• The De Havilland Mosquito

    The first war plane made by the de Havilland Company since the last war. It is of wood construction, the fuselage being made in two halves, longitudinally.

    De Havilland Mosquito Mark Fowler Mosquito
    It first flew at the end of 1941 and was first made known to the public after the successful raid by four of them on September 25th, 1942, on the Gestapo H.Q. in Oslo. When over Oslo with their bomb doors open, they were attacked by two F.W.190s which happened to be in the air when they arrived. One was shot down, but the others, with their bomb doors now closed, outpaced the F.W.190s, who gave up the chase 60 miles out to sea.

    They had been used before this date to take “after bombing” photographs and on reconnaissance trips over Germany. Were used recently in a raid on the Phillips Radio Factory in Holland, and are constantly over the occupied countries and Germany.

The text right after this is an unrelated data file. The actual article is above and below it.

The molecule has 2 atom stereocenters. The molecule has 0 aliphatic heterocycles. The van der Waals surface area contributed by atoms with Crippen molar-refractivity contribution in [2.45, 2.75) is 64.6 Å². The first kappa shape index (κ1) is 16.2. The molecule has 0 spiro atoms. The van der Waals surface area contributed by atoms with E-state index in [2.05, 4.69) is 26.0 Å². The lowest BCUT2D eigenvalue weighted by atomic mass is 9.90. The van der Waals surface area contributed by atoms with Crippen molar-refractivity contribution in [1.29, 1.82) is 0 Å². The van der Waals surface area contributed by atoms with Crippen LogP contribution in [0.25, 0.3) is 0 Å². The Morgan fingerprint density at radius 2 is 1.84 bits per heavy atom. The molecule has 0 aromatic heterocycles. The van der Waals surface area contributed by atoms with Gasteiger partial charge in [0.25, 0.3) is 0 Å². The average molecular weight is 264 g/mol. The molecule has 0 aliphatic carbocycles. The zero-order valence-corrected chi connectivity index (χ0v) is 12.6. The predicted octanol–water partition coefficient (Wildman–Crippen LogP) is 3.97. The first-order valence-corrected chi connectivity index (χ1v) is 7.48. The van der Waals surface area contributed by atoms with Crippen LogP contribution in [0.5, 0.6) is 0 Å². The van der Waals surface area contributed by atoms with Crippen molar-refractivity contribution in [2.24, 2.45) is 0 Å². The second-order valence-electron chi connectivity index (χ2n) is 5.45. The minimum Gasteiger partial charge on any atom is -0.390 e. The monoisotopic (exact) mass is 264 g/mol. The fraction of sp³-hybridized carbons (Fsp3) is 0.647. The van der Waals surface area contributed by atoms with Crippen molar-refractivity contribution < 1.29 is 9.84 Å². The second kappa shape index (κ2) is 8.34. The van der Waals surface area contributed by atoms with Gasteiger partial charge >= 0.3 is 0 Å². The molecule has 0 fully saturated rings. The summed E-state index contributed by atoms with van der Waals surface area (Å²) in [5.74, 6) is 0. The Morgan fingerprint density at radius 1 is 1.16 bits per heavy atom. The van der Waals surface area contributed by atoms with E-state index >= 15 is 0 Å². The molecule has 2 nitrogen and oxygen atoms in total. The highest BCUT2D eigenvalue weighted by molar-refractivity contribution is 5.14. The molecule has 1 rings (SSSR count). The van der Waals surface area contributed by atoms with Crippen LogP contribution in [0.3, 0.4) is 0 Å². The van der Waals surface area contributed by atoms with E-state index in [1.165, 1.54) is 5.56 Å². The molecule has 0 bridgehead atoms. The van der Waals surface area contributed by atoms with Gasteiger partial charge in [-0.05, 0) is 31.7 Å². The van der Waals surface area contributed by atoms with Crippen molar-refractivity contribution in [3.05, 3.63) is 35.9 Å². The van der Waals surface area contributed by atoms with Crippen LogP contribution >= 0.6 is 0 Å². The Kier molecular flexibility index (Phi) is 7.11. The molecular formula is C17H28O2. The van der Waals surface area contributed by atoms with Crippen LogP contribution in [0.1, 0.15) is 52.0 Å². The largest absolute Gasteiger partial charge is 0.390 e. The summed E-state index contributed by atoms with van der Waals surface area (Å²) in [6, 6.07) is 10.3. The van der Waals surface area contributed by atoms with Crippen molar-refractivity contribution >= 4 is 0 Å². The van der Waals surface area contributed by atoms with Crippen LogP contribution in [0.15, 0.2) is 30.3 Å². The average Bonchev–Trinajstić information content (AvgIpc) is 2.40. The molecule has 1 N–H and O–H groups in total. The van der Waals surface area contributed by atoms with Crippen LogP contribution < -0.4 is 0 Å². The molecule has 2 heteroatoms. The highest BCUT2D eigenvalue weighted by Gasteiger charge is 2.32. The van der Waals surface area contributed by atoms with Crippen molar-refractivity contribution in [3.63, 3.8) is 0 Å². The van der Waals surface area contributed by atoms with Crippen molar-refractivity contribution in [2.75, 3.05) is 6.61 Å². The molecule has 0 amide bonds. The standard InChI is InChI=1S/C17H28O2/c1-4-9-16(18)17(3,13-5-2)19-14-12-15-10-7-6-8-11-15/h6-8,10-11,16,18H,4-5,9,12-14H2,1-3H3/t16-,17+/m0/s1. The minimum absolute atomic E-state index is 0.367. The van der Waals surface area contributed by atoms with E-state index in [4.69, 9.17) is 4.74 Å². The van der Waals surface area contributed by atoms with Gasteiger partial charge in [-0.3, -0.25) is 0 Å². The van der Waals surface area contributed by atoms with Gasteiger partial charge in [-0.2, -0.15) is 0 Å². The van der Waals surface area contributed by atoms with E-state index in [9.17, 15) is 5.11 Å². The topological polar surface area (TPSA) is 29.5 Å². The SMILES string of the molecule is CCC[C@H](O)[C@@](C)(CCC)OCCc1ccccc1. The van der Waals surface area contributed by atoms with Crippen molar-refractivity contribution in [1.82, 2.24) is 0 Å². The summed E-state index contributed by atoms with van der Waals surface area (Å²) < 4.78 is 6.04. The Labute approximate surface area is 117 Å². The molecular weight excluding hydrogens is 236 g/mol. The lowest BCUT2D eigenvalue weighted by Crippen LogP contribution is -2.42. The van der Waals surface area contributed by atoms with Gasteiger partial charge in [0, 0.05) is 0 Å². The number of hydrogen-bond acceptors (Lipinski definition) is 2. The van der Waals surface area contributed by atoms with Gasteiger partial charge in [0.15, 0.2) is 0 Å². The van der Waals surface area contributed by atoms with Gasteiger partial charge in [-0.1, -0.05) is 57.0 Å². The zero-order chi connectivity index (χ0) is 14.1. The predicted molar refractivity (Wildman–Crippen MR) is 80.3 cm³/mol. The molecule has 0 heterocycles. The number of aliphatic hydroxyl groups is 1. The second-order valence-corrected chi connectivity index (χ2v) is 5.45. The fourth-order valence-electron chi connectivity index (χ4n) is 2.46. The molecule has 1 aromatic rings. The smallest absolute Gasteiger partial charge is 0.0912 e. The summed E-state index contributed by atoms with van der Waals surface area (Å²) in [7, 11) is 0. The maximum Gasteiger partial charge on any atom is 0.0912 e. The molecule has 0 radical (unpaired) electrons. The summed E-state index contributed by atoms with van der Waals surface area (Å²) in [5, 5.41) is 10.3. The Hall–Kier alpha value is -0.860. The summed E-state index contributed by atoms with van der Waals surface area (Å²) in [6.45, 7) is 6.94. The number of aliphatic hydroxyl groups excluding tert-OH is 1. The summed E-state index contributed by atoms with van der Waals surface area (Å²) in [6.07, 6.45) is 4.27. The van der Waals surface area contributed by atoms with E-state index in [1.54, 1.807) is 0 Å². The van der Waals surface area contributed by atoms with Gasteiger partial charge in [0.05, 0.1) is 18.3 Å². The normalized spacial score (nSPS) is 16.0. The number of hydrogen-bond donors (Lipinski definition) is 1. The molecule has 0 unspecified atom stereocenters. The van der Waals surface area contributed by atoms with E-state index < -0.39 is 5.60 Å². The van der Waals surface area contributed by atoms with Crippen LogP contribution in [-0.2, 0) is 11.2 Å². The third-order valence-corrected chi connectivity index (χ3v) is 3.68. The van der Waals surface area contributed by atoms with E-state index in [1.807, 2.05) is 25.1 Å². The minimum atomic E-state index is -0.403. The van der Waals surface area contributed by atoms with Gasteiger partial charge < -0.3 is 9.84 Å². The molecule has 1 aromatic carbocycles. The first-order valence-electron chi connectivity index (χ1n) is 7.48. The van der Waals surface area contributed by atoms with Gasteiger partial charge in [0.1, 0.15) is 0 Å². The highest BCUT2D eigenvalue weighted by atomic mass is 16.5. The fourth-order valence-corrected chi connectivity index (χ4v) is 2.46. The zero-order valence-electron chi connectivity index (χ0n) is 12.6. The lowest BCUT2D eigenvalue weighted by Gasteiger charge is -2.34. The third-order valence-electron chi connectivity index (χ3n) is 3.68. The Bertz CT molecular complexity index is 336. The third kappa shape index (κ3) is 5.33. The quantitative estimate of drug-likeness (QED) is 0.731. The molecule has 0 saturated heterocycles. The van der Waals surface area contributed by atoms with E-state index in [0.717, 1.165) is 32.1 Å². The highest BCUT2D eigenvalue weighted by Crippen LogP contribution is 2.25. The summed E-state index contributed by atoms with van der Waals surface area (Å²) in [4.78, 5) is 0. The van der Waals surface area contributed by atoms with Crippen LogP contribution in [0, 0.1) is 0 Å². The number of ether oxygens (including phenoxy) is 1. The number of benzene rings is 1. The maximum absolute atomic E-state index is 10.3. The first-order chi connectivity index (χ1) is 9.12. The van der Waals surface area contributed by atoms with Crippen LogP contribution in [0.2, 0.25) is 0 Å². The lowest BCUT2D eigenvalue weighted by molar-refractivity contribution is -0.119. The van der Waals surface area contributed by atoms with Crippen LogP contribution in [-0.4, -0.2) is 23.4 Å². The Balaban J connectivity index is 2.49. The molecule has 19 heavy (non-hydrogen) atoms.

Posted by Mark Fowler
  • The De Havilland Mosquito Bomb Bay and Cannons

    The De Havilland DH.98 Mosquito is one of my favourite aircraft this picture shows the The Business end of the aircraft, the Cannons and Bomb Bay.The Aircraft was revolutionary, designed and made mainly of wood with the 2 Rolls Royce Merlins Engines, the power to weight ratio was incredible, hence the high speed.  As a comparison the Modern Day  Hawk and Tornado operate at 420 Knots, that's 7 miles a minute, the Mosquito was achieving these speeds in the 1940's during world War II. 

    Posted by Mark Fowler
  • The De Havilland Mosquito Series View form the back.

    The De Havilland DH.98 Mosquito is one of my favourite aircraft this picture shows the view from the back of the Aircraft.  The Aircraft was revolutionary, designed and made mainly of wood with the 2 Rolls Royce Merlins Engines, the power to weight ratio was incredible, hence the high speed.  As a comparison the Modern Day  Hawk and Tornado operate at 420 Knots, that's 7 miles a minute, the Mosquito was achieving these speeds in the 1940's during world War II. 

    Posted by Mark Fowler